The Tax Reform Act of 1986 lowered marginal tax rates and broadened the tax base. Because the law won great bipartisan support and boasted a sound economic base, many economists believed that the sweeping reform would endure for years. But subsequent legislation significantly increased marginal tax rates and narrowed the tax base to produce a hodgepodge far from the economic ideal.
Once again economists and politicians are calculating and debating how another fundamental tax reform could benefit the economy and the nation. And although most economists agree that excluding capital from taxation would tremendously boost the economy, they do not agree that a sudden switch to a consumption tax would be an obvious improvement.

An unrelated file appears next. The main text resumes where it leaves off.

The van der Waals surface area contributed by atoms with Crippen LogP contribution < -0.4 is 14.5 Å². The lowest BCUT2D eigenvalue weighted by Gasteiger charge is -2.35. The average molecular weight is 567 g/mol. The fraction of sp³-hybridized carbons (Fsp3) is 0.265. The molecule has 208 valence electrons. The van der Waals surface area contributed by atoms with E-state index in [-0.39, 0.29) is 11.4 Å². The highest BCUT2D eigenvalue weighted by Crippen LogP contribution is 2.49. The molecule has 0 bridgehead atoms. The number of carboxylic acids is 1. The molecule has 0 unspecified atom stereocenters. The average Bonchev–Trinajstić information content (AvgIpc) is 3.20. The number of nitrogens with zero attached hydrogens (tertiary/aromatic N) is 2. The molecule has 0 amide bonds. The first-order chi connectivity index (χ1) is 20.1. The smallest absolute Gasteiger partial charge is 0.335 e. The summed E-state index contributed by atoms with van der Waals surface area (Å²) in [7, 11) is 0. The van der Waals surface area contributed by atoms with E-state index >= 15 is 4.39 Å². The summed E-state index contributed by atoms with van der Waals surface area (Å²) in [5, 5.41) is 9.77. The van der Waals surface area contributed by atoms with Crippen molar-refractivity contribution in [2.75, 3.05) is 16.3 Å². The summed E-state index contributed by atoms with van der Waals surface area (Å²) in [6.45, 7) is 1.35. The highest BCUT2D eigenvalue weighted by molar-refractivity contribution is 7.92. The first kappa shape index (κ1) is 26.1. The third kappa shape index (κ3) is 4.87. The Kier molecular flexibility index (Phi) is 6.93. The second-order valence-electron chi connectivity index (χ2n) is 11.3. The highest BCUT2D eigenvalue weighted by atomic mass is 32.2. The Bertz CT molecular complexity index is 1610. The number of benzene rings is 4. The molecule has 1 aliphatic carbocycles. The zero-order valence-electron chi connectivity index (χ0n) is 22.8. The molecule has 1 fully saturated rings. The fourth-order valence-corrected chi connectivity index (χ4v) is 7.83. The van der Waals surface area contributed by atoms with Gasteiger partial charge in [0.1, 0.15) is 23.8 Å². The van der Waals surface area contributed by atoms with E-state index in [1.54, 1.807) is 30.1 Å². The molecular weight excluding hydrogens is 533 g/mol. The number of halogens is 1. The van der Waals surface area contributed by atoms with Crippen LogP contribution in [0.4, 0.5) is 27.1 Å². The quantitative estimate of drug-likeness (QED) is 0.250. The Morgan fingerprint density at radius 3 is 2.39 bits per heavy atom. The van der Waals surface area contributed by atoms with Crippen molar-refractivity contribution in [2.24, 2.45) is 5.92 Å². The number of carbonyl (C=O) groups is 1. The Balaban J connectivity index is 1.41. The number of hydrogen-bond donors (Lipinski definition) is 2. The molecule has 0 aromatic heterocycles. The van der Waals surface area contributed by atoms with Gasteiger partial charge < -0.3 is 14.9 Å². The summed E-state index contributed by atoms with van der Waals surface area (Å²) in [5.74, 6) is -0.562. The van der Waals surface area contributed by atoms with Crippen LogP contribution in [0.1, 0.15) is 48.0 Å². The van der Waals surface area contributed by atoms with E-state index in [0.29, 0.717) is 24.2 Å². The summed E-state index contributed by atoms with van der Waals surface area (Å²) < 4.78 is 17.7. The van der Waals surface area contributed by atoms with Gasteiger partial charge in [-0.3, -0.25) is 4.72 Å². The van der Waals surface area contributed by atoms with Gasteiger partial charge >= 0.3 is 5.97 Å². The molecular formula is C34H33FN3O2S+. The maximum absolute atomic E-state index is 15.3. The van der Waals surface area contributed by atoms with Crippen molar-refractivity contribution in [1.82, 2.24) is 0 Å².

The authors of this volume challenge the common perception that the removal of old distortions from the tax system would seriously hurt segments of the economy. The three essays consider the understatement of benefits from fundamental reform, the perniciousness of the current tax system, the distribution of benefits from reform, the strengthening of the stock market from reforms past and future, and the stability of the housing market in the process of reform. Click here for the book summary of this book.
Authors include Donald Bruce, Center for Business and Economic Research and University of Tennessee; Kenneth L. Judd, Hoover Institution; Douglas Holtz-Eakin, Syracuse University; Andrew B. Lyon, University of Maryland; and Peter R. Merrill, PricewaterhouseCoopers. Commentators include Alan J. Auerbach, University of California; William G. Gale, Brookings Institution; and James R. Hines Jr., University of Michigan.Kevin A. Hassett is a resident scholar at AEI. R. Glenn Hubbard is a visiting scholar at AEI and the Russell L. Carson Professor of Economics and Finance at Columbia University; President Bush has nominated him to be chairman of the Council of Economic Advisers.